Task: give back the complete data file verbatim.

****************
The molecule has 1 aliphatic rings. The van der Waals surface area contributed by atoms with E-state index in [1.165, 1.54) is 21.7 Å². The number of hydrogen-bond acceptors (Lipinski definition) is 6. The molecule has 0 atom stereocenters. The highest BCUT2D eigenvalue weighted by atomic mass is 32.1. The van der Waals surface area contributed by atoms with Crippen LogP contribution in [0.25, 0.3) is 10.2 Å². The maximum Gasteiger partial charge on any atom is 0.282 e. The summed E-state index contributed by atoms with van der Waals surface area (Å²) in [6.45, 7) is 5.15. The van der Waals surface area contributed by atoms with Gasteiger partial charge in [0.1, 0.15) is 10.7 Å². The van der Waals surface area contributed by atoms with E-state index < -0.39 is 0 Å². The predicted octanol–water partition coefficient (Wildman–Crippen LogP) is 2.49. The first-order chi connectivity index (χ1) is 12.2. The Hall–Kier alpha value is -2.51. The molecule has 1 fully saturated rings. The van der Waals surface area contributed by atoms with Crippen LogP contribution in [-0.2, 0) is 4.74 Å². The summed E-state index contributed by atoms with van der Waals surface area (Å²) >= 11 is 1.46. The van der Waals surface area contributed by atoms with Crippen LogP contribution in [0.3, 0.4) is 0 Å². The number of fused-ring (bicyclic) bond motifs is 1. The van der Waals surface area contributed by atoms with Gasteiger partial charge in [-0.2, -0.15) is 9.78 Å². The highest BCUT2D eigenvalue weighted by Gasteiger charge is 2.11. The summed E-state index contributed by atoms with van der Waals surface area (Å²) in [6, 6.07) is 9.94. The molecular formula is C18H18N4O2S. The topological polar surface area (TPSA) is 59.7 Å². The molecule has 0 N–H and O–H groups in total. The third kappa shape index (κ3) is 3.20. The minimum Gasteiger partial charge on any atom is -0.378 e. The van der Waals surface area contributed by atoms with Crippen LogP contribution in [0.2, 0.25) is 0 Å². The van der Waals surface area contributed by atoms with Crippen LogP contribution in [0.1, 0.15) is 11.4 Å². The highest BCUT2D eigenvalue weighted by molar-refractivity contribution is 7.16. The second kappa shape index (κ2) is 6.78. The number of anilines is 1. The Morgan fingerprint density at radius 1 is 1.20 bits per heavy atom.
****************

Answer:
The molecule has 1 aliphatic rings. The van der Waals surface area contributed by atoms with E-state index in [1.165, 1.54) is 21.7 Å². The number of hydrogen-bond acceptors (Lipinski definition) is 6. The molecule has 0 atom stereocenters. The highest BCUT2D eigenvalue weighted by atomic mass is 32.1. The van der Waals surface area contributed by atoms with Crippen LogP contribution in [0.25, 0.3) is 10.2 Å². The maximum Gasteiger partial charge on any atom is 0.282 e. The summed E-state index contributed by atoms with van der Waals surface area (Å²) in [6.45, 7) is 5.15. The van der Waals surface area contributed by atoms with Gasteiger partial charge in [0.1, 0.15) is 10.7 Å². The van der Waals surface area contributed by atoms with E-state index < -0.39 is 0 Å². The predicted octanol–water partition coefficient (Wildman–Crippen LogP) is 2.49. The first-order chi connectivity index (χ1) is 12.2. The Hall–Kier alpha value is -2.51. The molecule has 1 fully saturated rings. The van der Waals surface area contributed by atoms with Crippen LogP contribution in [-0.2, 0) is 4.74 Å². The summed E-state index contributed by atoms with van der Waals surface area (Å²) >= 11 is 1.46. The van der Waals surface area contributed by atoms with Crippen LogP contribution in [0.3, 0.4) is 0 Å². The number of fused-ring (bicyclic) bond motifs is 1. The van der Waals surface area contributed by atoms with Gasteiger partial charge in [-0.2, -0.15) is 9.78 Å². The highest BCUT2D eigenvalue weighted by Gasteiger charge is 2.11. The summed E-state index contributed by atoms with van der Waals surface area (Å²) in [6, 6.07) is 9.94. The molecular formula is C18H18N4O2S. The topological polar surface area (TPSA) is 59.7 Å². The molecule has 0 N–H and O–H groups in total. The third kappa shape index (κ3) is 3.20. The minimum Gasteiger partial charge on any atom is -0.378 e. The van der Waals surface area contributed by atoms with Crippen LogP contribution in [0.2, 0.25) is 0 Å². The van der Waals surface area contributed by atoms with Crippen LogP contribution in [0.1, 0.15) is 11.4 Å². The highest BCUT2D eigenvalue weighted by molar-refractivity contribution is 7.16. The second kappa shape index (κ2) is 6.78. The number of anilines is 1. The Morgan fingerprint density at radius 1 is 1.20 bits per heavy atom.